Islands in the river
A NOMADIC existence runs contrary to the general notion of security, which is popularly identified with geographic stasis - staying put in one place. But then there are 2 kinds of nomads: those who choose to wander, society's nuts; and those who have no other choice. It is often only the latter kind who come to a symbiotic understanding with raw nature.
The river nomads of Assam have adopted a lifestyle that is amphibian enough to seem almost impossibly alien. Punting muscularly from outcrop to outcrop, and missing squalls by inches, these itinerants wander not in search of pasture but for islands in the mighty Brahmaputra which rumbles for 2,880 km through China, India and Bangladesh before debouching into the Bay of Bengal.
The riverine islands, locally Taking to the called chars, provide temporary river refuge to these wanderers, fertile Where people and the Brahmaputra live and let livo-,i land for cultivation and food for their animals. The nomads recog nise each outcrop: the temporary,peacetime islands those that go ahmap. River erennial under during the state high floods from the handful shelter.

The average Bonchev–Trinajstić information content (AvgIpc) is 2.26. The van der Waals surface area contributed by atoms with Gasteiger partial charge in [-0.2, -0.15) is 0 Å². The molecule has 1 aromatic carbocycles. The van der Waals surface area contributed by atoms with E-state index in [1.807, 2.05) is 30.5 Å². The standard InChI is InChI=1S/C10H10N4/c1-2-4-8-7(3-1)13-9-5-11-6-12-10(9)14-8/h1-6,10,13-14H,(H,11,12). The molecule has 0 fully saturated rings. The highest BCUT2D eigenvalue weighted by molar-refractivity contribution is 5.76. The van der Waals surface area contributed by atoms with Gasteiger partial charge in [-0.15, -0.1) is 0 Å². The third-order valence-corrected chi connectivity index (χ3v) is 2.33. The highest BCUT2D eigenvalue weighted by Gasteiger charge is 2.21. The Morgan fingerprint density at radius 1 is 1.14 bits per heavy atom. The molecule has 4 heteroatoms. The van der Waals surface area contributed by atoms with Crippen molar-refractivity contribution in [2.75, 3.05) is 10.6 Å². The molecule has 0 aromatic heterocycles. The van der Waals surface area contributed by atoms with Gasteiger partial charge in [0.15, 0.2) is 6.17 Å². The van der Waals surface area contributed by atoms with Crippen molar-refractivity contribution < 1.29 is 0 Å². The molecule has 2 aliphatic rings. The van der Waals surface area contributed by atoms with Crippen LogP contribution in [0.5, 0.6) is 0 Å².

floods having been unkind to them in living memory. The chars that dot the 720 km-long course that Brahmaputra runs through Assam vary greatly in size A shape. The recently constituted Assam State Char Ar Development Authority has identified as many as 1,200 J as having some degree of physical and human significance.
The sandy chars soil, enriched by regular humus depa from the river, has favoured the gro,,vth of tall, sharp fx (2-3 metres); along with the occasional temporary mar- they provide a unique natural habitat for both local a migratory birds and animals.
The first settlers of the chars wer6 from Bangladesh. emigrated from the erstwhile East Pakistan at the begirm of this century. The similarity between the riverine ecolaqy of the Brahmaputra and that of Bangladesh proper probably Arracted landless peasants from that country. They had notham To lose by taking to the river. Concomitantly, some Nepali Sraziers, after being informed primarily by the Nepali soldiers vskruited by the British about the existence of luxuriant grassbnd along the Brahmaputra, also forayed into the char areas. Vb ij t is known is that the process of human inhabitation of WbIC Juirs began from the western end of the Brahmaputra valhm and gradually spread eastward to cover first the lower and Own the central part of the valley.